Writing digital content isn’t the same as writing for print.
Why? Because people digest digital content differently than print media. Your readers are demanding that you write differently. Will you respond?
I’ve listed 3 specific online reading behaviors below. Once you understand them you’ll be equipped to tell your organization’s story better than ever.
1) People read slower on the web
It’s harder to read a computer screen than a piece of paper. People read up to 25% slower on computers. New devices like tablets are much improved, but they still aren’t like the page of a book.
The net result is that you have to work harder to get your readers’ attention because they have less patience when reading online.
The quicker you can get to the point, the better. Be up front about the who, what, where, when and why of your content. Your donors and supporters will reward you by responding.
2) Most people scan, some people read
That’s how many people scan digital content. Some will go on to read the content. Others won’t. But the bottom line is that almost everyone starts with scanning.
Online audiences aren’t captive. You have less than 8 seconds to catch someone’s attention. Otherwise they’ll click one of the many links on the page or they’ll use the dreaded back button.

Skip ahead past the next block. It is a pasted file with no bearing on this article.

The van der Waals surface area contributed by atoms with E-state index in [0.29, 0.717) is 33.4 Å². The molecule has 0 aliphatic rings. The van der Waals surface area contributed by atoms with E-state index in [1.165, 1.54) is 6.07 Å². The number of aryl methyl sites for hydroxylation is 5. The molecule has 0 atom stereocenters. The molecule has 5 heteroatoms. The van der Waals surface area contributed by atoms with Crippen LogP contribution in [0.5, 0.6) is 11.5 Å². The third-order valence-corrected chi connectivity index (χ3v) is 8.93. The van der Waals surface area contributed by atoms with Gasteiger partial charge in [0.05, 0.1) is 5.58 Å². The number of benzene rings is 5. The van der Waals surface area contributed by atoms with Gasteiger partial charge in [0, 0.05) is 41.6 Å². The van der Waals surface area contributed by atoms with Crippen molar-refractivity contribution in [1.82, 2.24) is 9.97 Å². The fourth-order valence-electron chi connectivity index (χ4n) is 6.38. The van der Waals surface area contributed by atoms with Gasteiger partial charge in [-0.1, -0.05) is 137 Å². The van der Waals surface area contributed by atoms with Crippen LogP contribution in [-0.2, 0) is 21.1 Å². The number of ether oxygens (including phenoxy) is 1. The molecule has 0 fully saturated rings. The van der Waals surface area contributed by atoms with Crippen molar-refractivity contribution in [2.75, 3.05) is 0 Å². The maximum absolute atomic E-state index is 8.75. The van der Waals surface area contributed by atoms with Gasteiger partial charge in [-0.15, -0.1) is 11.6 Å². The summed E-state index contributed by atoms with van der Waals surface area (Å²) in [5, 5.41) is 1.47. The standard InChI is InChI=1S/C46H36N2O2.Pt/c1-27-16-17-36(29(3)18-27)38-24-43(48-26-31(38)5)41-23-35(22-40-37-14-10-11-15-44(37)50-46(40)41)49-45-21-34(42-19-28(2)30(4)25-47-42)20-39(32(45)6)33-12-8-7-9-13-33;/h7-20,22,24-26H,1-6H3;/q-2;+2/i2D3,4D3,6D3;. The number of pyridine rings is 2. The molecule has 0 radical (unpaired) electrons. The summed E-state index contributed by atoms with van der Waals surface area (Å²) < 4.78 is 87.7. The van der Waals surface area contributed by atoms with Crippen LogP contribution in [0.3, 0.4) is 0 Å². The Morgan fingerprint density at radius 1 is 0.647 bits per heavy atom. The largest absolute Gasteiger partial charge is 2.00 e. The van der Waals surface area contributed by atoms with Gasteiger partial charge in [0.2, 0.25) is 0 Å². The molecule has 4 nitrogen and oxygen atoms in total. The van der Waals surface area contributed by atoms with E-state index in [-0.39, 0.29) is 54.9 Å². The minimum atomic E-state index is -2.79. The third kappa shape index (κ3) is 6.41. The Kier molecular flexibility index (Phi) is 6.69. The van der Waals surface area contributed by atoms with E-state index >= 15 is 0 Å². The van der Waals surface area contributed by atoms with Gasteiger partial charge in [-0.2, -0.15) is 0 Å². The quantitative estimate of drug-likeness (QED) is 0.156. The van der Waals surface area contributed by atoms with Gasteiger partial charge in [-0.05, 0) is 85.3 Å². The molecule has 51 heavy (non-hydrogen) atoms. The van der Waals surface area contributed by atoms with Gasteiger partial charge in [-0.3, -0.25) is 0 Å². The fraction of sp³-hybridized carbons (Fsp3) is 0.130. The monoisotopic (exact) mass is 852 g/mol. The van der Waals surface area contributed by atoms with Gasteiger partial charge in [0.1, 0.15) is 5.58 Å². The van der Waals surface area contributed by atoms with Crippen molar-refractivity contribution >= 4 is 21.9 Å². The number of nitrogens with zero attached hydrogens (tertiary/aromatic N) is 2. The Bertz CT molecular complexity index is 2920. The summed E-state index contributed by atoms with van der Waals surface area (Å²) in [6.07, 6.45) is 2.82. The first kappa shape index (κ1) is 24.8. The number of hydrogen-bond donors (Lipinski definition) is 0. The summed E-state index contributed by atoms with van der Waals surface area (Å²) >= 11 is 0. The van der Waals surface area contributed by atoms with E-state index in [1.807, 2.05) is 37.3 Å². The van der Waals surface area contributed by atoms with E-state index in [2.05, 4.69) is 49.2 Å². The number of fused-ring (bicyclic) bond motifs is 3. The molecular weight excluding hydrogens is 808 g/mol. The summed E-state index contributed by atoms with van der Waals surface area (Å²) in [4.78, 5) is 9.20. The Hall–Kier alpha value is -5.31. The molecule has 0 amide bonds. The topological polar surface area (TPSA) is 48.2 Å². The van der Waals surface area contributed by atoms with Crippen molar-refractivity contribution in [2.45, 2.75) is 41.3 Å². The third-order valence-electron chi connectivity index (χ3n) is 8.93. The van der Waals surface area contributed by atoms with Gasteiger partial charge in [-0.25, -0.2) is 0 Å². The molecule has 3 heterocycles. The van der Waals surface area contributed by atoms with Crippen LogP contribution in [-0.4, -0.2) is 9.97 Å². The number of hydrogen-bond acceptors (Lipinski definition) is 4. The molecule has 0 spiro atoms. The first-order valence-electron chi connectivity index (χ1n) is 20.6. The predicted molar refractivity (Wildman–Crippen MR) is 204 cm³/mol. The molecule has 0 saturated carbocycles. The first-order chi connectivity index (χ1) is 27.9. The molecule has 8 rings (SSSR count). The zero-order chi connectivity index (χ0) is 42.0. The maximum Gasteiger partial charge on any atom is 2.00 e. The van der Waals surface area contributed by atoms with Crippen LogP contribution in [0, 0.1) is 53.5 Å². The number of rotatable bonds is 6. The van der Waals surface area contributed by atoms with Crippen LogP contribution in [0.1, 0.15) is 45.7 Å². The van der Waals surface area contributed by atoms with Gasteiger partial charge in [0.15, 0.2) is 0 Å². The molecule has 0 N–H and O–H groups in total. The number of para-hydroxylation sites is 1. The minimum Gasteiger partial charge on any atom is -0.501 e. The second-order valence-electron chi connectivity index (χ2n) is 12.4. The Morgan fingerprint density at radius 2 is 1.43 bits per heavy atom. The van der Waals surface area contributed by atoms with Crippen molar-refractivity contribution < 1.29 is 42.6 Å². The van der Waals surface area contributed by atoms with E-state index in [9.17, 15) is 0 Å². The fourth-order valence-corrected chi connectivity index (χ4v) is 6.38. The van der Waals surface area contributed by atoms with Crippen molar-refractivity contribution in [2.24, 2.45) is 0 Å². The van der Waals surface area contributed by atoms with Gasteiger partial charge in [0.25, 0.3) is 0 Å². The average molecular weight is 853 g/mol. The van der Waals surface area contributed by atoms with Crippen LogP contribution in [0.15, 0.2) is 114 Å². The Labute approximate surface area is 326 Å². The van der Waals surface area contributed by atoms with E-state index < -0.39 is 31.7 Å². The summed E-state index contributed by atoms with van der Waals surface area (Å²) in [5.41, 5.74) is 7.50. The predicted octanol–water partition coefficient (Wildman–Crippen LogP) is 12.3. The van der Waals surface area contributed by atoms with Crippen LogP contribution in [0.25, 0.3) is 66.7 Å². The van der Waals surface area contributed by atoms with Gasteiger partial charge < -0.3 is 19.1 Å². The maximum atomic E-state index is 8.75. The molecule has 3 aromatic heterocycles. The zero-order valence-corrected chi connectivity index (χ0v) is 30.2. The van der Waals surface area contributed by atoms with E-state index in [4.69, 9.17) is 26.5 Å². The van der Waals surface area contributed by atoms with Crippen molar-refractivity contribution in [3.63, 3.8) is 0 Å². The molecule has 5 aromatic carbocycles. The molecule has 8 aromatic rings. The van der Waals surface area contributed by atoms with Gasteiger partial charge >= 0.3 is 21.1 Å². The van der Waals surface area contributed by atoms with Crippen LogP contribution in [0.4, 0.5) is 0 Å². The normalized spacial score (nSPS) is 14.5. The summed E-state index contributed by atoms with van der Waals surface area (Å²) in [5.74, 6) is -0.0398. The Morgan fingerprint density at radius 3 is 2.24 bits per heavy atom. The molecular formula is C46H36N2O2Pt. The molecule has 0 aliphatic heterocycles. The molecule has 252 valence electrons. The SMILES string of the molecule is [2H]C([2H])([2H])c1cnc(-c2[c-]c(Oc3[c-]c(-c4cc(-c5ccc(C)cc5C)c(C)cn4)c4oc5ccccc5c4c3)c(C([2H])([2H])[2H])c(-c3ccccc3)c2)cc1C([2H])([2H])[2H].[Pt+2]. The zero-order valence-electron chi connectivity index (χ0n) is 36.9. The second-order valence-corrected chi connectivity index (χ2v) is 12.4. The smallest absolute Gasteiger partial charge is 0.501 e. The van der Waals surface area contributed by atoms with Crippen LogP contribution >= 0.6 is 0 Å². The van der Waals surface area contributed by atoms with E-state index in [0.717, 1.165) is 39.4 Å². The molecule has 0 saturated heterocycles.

But don’t despair. Catch a scanner’s attention by telling a compelling story with:
- and the first sentence in each block of text
3) You’ll lose most of your readers after the 3rd paragraph
70% of readers will jump ship after they finish paragraph 3 of a webpage or email.
You’re in trouble if you spent the first 3 paragraphs telling a story and neglected to tell the reader why it’s important to them.
Jakob Nielsen’s rule of twos is helpful here. This leading usability expert would say to prioritize:
- the 1st two words in each sentence.
- the 1st two sentences in each paragraph.
- the 1st two paragraphs on each page.
Your constituents are treating the web differently than print media. Now, you can too.
Josh Dougherty, Digital Marketing Writer
The statistics referenced in this post were presented by Janelle Estes at the Nielsen Norman Group’s Usability Week in December 2010.